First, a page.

Our Lady of Darkness has been with us since the beginning. She exists in the places other gods forget, comforting the afflicted and afflicting the comfortable. For Thomas De Quincey, writing in 1845, she was a creature of terror, but here she is redrawn – a figure of fear for some, of comfort and protection to others.
David Frankel’s sharp, alluring fragments read like reports from a disturbing world that, with gradual alarm, we realize is the same one we’re standing in. In these eerie commentaries, we feel flashes of Borges’ Labyrinths and Ballard’s Atrocity Exhibition, though neither can fully prepare us for what we are about to experience. Dark-ravaged, ecclesiastical, rain-lashed, these are stories from a reality that before we glimpsed only in the corner of our eye, but now grows bigger, closer, presses in on us, urgently, with fervour. - Ashley Stokes, author of Gigantic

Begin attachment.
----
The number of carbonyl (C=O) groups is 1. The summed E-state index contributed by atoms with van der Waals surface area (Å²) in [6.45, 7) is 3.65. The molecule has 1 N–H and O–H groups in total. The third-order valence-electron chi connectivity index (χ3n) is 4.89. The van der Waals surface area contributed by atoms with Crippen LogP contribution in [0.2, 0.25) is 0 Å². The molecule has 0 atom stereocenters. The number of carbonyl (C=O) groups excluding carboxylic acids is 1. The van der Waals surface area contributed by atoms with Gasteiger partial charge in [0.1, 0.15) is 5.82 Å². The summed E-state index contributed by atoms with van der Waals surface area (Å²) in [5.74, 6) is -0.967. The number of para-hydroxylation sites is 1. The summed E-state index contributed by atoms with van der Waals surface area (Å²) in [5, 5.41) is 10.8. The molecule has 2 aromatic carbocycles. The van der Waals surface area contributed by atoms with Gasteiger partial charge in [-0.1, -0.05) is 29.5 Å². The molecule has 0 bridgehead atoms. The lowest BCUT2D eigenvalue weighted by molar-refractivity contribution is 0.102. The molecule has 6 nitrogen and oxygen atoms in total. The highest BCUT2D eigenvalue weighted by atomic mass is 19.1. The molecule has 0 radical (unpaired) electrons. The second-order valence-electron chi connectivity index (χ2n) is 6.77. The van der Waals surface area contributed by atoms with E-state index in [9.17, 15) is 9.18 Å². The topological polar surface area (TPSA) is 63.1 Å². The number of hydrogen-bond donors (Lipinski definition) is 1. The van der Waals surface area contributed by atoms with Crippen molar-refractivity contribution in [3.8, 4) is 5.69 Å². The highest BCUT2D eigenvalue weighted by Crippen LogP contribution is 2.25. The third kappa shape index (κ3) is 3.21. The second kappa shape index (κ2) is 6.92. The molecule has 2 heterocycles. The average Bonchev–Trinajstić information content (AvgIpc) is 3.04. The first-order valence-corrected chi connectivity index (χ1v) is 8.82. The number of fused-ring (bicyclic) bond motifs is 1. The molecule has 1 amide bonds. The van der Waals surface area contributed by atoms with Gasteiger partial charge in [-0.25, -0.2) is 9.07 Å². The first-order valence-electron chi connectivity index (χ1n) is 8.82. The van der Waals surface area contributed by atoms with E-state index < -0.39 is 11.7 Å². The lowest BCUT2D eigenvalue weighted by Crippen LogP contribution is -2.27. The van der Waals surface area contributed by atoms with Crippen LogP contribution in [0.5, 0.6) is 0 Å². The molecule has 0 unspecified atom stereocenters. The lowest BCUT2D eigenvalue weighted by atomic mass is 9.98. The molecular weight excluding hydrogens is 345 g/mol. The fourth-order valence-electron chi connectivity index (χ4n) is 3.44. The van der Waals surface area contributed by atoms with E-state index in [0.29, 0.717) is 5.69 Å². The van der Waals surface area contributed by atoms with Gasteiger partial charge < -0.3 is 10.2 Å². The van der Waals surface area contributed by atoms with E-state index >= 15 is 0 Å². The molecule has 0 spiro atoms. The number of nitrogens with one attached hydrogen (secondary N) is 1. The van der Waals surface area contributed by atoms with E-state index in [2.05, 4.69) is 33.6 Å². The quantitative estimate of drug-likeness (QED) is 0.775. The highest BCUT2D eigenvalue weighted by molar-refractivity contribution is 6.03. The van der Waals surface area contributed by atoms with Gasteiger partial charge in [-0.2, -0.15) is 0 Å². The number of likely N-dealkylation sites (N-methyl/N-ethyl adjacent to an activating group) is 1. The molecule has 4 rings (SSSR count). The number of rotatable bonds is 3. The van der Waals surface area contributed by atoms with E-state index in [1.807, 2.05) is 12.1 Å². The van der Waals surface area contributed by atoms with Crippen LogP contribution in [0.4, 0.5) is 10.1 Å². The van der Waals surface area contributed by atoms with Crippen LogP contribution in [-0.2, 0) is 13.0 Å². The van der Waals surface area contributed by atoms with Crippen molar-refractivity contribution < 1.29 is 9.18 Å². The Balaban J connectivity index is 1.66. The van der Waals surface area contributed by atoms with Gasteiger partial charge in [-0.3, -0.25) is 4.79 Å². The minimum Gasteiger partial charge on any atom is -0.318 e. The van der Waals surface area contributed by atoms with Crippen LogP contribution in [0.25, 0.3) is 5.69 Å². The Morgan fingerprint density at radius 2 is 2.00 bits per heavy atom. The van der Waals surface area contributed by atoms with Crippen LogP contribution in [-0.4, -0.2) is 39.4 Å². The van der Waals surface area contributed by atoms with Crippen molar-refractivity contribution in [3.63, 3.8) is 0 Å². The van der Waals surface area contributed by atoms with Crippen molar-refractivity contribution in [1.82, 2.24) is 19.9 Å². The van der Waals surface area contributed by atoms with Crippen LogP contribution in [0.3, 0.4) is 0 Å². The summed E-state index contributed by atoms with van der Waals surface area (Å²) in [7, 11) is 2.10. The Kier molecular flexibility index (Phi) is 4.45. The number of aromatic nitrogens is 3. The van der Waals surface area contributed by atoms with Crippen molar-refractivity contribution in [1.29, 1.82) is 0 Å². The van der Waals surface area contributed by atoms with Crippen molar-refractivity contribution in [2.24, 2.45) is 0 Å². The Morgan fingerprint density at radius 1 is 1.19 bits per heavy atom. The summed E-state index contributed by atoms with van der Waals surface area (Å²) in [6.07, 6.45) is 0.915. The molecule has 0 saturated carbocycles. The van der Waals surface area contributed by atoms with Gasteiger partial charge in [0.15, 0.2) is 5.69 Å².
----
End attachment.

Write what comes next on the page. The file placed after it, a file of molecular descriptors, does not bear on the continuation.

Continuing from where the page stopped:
In short pieces full of vivid images, David Frankel goes out into the derelict edgelands of our messed-up society and encounters a strange, forlorn beauty in those places that defy the advertisers and financiers. ‘The tranquillity of negation,’ he calls what he finds there, in that zone of dread and grace, where the overlooked inhabitants find consolation in oblivion. A brief, marvellous, haunting book, reminiscent of Sebald and Sinclair. - David Swann, author of Season of Bright Sorrow